- When? Current state of the art
- Includes: Lane-change mode, self-parking features, driver monitoring etc
- Who’s driving? Human still hands-on at all times
Level 3 autonomous cars: the car can boss safety-critical functions
Highly automated vehicles are beginning to arrive on UK roads. The SAE calls Level 3 ‘conditional automation’ – a specific mode which lets all aspects of driving be done for you, but crucially the driver must be on hand to respond to a request to intervene. Audi calls its A8 a ‘Level 3 ready’ autonomous car and the BMW 7-series is launching hands-off motorway cruising – meaning the car has the potential to drive itself in certain circumstances, where it will assume control of all safety-critical functions. How? By refining maps, radar and sensors and fusing this environmental data with ever-wiser and faster processors and logic. Today’s assumption of a two-second comms lag will soon look very slow.
- When? The next big thing: 2023/24
- Includes: Next-gen sensors, algorithms, new laws
- Who’s driving? Driver still on standby, but can be hands-off for periods of time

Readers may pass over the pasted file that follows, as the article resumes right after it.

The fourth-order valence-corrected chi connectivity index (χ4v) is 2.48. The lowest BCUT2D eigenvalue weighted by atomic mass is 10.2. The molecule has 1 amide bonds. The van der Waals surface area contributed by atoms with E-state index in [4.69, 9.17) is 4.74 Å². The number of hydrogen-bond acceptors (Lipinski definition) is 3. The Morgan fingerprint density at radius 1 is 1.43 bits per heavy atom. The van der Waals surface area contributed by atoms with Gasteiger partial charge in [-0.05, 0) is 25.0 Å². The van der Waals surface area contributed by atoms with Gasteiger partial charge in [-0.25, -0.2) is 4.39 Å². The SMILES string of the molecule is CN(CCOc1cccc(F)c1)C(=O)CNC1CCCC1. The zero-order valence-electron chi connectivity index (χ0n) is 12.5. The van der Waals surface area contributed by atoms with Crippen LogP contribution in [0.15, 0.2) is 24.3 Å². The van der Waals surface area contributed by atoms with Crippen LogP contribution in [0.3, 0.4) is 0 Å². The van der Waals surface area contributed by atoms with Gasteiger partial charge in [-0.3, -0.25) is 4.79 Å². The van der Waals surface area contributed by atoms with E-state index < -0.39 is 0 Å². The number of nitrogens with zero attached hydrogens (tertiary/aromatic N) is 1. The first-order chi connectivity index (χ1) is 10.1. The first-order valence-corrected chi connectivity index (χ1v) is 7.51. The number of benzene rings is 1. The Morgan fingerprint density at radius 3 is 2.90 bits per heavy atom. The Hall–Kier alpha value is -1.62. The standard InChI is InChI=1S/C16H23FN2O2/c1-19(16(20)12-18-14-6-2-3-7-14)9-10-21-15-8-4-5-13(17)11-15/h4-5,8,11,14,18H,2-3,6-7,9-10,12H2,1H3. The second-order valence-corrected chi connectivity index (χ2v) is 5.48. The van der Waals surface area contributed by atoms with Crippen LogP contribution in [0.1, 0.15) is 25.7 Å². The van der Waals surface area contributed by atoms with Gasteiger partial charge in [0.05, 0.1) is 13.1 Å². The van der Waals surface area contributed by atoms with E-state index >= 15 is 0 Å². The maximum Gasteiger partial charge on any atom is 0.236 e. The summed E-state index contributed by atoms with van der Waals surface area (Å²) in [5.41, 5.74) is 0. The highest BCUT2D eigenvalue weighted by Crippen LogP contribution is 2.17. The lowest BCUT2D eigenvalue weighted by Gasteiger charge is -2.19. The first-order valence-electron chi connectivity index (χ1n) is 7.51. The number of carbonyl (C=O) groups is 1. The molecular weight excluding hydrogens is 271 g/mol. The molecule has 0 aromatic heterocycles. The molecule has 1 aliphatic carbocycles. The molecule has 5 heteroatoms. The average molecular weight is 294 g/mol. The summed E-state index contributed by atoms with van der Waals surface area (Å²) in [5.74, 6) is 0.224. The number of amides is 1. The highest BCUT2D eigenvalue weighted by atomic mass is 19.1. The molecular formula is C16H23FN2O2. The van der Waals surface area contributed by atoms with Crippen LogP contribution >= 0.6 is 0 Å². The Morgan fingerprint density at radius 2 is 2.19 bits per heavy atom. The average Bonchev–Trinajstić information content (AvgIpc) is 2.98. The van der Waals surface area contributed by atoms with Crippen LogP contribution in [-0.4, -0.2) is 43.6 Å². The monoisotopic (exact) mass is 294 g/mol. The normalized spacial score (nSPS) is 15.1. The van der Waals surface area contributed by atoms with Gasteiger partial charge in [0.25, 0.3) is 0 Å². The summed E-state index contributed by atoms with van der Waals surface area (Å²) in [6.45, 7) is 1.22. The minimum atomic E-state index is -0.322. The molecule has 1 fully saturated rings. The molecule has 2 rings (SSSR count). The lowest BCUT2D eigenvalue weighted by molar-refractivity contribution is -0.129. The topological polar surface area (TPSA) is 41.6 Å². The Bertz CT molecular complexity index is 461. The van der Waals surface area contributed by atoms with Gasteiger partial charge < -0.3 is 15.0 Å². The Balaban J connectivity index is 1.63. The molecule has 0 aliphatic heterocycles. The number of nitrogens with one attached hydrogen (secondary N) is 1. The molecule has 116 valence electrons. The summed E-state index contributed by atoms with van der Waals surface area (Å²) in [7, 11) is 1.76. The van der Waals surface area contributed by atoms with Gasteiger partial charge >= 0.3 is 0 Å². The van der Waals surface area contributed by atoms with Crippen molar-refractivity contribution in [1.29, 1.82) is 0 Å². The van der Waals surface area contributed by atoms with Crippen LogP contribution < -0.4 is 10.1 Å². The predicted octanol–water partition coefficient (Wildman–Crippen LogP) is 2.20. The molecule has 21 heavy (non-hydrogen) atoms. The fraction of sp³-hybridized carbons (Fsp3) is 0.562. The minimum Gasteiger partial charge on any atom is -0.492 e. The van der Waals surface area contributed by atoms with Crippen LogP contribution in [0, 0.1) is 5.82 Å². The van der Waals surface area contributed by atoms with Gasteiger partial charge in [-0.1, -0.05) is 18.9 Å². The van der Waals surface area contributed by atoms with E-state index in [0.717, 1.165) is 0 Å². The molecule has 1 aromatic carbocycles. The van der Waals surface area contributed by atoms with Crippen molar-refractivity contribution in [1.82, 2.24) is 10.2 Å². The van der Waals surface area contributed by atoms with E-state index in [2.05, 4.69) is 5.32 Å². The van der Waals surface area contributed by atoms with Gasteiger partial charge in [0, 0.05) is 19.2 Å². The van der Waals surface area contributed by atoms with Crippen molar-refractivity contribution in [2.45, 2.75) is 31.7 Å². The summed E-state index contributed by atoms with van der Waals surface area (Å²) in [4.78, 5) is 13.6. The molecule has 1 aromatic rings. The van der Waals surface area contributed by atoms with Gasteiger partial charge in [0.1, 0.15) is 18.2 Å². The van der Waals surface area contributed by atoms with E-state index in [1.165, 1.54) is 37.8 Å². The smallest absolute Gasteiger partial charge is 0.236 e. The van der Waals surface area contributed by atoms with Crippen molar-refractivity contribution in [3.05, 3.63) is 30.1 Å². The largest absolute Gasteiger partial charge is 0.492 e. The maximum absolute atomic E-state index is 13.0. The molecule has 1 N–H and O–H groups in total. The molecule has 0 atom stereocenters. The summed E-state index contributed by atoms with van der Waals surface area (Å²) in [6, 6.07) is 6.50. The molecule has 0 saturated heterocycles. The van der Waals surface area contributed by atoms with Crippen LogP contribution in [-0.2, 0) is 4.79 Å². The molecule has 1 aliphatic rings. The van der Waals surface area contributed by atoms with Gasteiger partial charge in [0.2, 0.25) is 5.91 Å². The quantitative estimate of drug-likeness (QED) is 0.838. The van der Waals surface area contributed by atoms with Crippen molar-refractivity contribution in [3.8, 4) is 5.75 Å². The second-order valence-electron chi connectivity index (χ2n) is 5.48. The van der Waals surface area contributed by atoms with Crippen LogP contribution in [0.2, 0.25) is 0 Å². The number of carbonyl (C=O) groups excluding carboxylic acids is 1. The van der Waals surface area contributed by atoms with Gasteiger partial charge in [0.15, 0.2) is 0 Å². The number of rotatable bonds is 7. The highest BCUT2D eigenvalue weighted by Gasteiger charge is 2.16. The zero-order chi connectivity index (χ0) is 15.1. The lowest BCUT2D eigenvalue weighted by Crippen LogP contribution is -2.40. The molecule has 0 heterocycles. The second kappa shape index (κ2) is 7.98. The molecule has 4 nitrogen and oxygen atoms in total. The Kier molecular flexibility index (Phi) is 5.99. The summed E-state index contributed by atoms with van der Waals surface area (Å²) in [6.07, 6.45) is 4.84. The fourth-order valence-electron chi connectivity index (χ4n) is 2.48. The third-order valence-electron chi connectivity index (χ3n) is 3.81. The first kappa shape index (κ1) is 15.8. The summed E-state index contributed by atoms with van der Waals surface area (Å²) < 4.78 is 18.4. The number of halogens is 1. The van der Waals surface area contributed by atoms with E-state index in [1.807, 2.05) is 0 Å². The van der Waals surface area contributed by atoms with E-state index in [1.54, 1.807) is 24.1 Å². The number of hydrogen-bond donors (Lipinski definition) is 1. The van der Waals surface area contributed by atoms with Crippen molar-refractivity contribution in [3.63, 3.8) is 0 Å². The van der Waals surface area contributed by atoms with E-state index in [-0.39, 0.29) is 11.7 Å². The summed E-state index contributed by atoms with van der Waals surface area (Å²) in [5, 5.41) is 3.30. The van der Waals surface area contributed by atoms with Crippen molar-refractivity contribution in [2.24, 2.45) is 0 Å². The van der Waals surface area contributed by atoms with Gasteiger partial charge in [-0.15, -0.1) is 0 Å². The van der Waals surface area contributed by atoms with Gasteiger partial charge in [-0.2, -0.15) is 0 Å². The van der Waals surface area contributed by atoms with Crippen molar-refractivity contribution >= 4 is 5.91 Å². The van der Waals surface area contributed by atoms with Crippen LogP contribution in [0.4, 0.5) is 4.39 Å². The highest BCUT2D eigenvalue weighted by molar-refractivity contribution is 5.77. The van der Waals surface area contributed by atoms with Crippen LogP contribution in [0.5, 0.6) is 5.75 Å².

Level 4 driverless cars: fully autonomous in controlled areas
By the second half of this decade cars will fully drive themselves in geofenced metropolitan areas, as HD mapping, more timely data, car-to-car comms and off-site call centres (to deal with unusual hazards) improve accuracy. ‘You won’t really need the driver in Level 4,’ says Merc’s autonomous guru Christoph von Hugo. ‘The likelihood is you will just be renting the car, rather than owning it. You won’t take this car on vacation to Florida but you’ll take it on an urban journey around New York, say. It is easier to have ultra-detailed mapping for carefully defined areas.’
- When? Due the second half of the decade
- Includes: Driverless cars, shared pods
- Who’s driving? Genuine hands-off driving
Level 5 driverless cars: fully autonomous, anywhere. Driver optional…
The difference between Level 4 and 5 is simple: the last step towards full automation doesn’t require the car to be in the so-called ‘operational design domain’. Rather than working in a carefully managed (usually urban) environment with lots of dedicated lane markings or infrastructure, it’ll be able to self-drive anywhere. How? Because the frequency and volume of data, the rapid development of artificial intelligence (AI) and the sophistication of the computers crunching it, will mean the cars are sentient. It’s a brave new world – and one that Google’s Waymo car is gunning for, leapfrogging traditional manufacturers’ efforts. The disruption will be huge: analysts HIS forecast 21 million autonomous vehicles globally by 2035.
- When? Not long after Level 4, so later this decade (if you believe the optimists!)
- Includes: Far-roaming robotaxis
- Who’s driving? Steering wheel optional